What ripe bananas have to do with healthy skin

October 7, 2016
Volume 4    |   Issue 40

There are a lot of foods you can eat to keep your skin looking its best. But there's one food that's been working hard to protect you even if you never eat it.

If you've ever looked at a ripe banana and secretly hoped your skin doesn't end up spotted like that as you age, you were on to something. Researchers have recently discovered that if your skin resembles a banana peel, you aren't just experiencing a lot of skin aging. You could be at a higher risk of melanoma.

Levels of tyrosinase are fairly low in people with stage 1 melanoma. But by stage 2, the enzyme is both widespread and evenly distributed. By stage 3, the cancer begins to spread and the tyrosinase becomes unevenly distributed. While it's always important to catch cancer early, it's particularly so with melanoma. That's because the 10-year survival rate of stage 1 is about 95%. But this drops to 43% if the cancer isn't detected until stage 3.

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The good news is that banana spots so closely resemble melanomas in humans that researchers have been able to use banana peels to help them fight melanoma. They have used this trait in bananas to develop a scanner that can accurately detect the quantity and distribution of tyrosinase in the skin. Using the banana peels is allowing them to fine-tune the device before they test it on humans rather than subjecting test participants to a number of unnecessary biopsies. The researchers are hoping that the scanner will one day be able to actually destroy tumors directly, reducing or even eliminating the need for biopsies and chemotherapy.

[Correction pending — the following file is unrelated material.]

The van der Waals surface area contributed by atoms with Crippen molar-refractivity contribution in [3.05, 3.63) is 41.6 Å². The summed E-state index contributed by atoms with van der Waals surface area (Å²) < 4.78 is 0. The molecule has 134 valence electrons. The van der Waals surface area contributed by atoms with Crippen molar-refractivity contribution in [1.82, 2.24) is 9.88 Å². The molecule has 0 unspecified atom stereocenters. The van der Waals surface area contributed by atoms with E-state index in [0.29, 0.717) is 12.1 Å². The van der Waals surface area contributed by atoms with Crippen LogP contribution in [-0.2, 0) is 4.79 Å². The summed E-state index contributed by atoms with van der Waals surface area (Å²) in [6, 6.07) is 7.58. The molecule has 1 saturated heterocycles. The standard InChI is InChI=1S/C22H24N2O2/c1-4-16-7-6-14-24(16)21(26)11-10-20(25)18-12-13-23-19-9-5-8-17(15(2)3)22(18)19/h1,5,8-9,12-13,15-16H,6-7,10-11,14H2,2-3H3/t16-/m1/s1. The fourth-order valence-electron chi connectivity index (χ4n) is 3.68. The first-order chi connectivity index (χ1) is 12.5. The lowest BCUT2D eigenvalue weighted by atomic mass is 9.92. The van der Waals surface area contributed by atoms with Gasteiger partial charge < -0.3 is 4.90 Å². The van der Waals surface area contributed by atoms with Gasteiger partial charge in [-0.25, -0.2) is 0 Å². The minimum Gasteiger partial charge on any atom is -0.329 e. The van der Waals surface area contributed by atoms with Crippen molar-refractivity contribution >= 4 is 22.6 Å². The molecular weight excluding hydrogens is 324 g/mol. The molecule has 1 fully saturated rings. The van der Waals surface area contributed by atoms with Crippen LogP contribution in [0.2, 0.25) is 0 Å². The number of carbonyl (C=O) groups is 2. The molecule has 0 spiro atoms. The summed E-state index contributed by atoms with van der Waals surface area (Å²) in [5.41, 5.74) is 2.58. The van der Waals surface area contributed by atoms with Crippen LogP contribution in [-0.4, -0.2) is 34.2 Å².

I'm excited about the potential this new technology shows. But you shouldn't wait until it's ready to be protecting your skin and checking it regularly for suspicious spots. See your dermatologist at least once a year for a skin check (more often if you've had suspicious spots in the past) and be sure you're wearing SPF sunscreen whenever you'll be exposed to the sun. But that's not all you can do.

There is preliminary research suggesting that mixed tocotrienols, preferably containing alpha, beta, delta, and gamma tocotrienols is useful in down regulating excessive tyrosinase. The dose is about 50 mgs per 100 pounds of body weight per day.

Now, every time you see a banana, let it be a reminder of just how important healthy skin care habits are!

To your health, naturally,







Source:

http://bmccomplementalternmed.biomedcentral.com/articles/10.1186/1472-6882-12-109..